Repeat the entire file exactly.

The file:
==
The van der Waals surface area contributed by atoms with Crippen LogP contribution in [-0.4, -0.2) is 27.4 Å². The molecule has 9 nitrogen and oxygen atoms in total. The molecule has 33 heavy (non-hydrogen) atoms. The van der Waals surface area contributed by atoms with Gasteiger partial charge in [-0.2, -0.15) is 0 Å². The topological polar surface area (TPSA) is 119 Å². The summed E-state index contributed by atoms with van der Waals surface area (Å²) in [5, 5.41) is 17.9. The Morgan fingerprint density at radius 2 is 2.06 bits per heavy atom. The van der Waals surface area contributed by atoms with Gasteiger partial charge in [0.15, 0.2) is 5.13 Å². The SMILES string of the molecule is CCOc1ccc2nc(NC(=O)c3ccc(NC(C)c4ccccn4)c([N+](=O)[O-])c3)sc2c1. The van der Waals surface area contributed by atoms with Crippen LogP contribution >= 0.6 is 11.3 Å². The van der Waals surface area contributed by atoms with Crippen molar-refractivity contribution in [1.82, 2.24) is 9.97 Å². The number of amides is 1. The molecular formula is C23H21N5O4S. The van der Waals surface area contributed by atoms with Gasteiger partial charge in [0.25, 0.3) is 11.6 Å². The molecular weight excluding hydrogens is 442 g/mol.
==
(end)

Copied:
The van der Waals surface area contributed by atoms with Crippen LogP contribution in [-0.4, -0.2) is 27.4 Å². The molecule has 9 nitrogen and oxygen atoms in total. The molecule has 33 heavy (non-hydrogen) atoms. The van der Waals surface area contributed by atoms with Gasteiger partial charge in [-0.2, -0.15) is 0 Å². The topological polar surface area (TPSA) is 119 Å². The summed E-state index contributed by atoms with van der Waals surface area (Å²) in [5, 5.41) is 17.9. The Morgan fingerprint density at radius 2 is 2.06 bits per heavy atom. The van der Waals surface area contributed by atoms with Gasteiger partial charge in [0.15, 0.2) is 5.13 Å². The SMILES string of the molecule is CCOc1ccc2nc(NC(=O)c3ccc(NC(C)c4ccccn4)c([N+](=O)[O-])c3)sc2c1. The van der Waals surface area contributed by atoms with Crippen LogP contribution >= 0.6 is 11.3 Å². The van der Waals surface area contributed by atoms with Crippen molar-refractivity contribution in [1.82, 2.24) is 9.97 Å². The number of amides is 1. The molecular formula is C23H21N5O4S. The van der Waals surface area contributed by atoms with Gasteiger partial charge in [0.25, 0.3) is 11.6 Å². The molecular weight excluding hydrogens is 442 g/mol.